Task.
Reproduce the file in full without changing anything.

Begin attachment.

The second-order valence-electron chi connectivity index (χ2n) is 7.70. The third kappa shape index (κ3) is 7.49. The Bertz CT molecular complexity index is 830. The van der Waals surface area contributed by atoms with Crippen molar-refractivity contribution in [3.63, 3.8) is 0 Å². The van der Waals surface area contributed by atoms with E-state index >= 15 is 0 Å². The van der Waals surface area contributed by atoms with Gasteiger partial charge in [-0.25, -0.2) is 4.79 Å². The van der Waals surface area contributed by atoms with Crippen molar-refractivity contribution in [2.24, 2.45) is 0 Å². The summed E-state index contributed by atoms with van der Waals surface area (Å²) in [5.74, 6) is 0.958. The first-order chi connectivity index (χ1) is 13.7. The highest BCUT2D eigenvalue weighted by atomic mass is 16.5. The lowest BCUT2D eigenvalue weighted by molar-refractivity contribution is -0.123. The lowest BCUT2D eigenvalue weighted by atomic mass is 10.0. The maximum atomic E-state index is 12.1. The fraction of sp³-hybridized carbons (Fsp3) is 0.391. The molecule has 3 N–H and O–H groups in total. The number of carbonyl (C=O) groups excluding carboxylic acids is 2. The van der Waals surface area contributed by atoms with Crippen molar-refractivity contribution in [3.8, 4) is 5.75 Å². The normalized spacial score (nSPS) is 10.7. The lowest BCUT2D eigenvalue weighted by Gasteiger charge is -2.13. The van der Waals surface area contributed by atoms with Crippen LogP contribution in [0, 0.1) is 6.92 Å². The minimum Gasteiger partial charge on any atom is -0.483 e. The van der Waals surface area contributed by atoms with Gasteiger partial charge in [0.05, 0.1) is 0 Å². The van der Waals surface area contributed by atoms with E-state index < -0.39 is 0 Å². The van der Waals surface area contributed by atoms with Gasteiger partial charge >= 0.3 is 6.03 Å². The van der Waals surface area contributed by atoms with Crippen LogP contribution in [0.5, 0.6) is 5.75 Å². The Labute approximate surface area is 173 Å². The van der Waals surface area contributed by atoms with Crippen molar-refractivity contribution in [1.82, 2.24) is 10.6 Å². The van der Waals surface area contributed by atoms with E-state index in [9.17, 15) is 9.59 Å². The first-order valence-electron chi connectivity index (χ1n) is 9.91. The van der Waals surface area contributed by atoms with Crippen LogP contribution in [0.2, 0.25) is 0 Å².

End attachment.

The second-order valence-electron chi connectivity index (χ2n) is 7.70. The third kappa shape index (κ3) is 7.49. The Bertz CT molecular complexity index is 830. The van der Waals surface area contributed by atoms with Crippen molar-refractivity contribution in [3.63, 3.8) is 0 Å². The van der Waals surface area contributed by atoms with E-state index >= 15 is 0 Å². The van der Waals surface area contributed by atoms with Gasteiger partial charge in [-0.25, -0.2) is 4.79 Å². The van der Waals surface area contributed by atoms with Crippen molar-refractivity contribution in [2.24, 2.45) is 0 Å². The summed E-state index contributed by atoms with van der Waals surface area (Å²) in [5.74, 6) is 0.958. The first-order chi connectivity index (χ1) is 13.7. The highest BCUT2D eigenvalue weighted by atomic mass is 16.5. The lowest BCUT2D eigenvalue weighted by molar-refractivity contribution is -0.123. The lowest BCUT2D eigenvalue weighted by atomic mass is 10.0. The maximum atomic E-state index is 12.1. The fraction of sp³-hybridized carbons (Fsp3) is 0.391. The molecule has 3 N–H and O–H groups in total. The number of carbonyl (C=O) groups excluding carboxylic acids is 2. The van der Waals surface area contributed by atoms with Crippen molar-refractivity contribution in [3.8, 4) is 5.75 Å². The normalized spacial score (nSPS) is 10.7. The lowest BCUT2D eigenvalue weighted by Gasteiger charge is -2.13. The van der Waals surface area contributed by atoms with Crippen LogP contribution in [0, 0.1) is 6.92 Å². The minimum Gasteiger partial charge on any atom is -0.483 e. The van der Waals surface area contributed by atoms with Gasteiger partial charge in [0.05, 0.1) is 0 Å². The van der Waals surface area contributed by atoms with E-state index < -0.39 is 0 Å². The van der Waals surface area contributed by atoms with Gasteiger partial charge >= 0.3 is 6.03 Å². The van der Waals surface area contributed by atoms with Crippen LogP contribution in [0.5, 0.6) is 5.75 Å². The Labute approximate surface area is 173 Å². The van der Waals surface area contributed by atoms with Crippen molar-refractivity contribution in [1.82, 2.24) is 10.6 Å². The van der Waals surface area contributed by atoms with E-state index in [9.17, 15) is 9.59 Å². The first-order valence-electron chi connectivity index (χ1n) is 9.91. The van der Waals surface area contributed by atoms with Crippen LogP contribution in [0.2, 0.25) is 0 Å².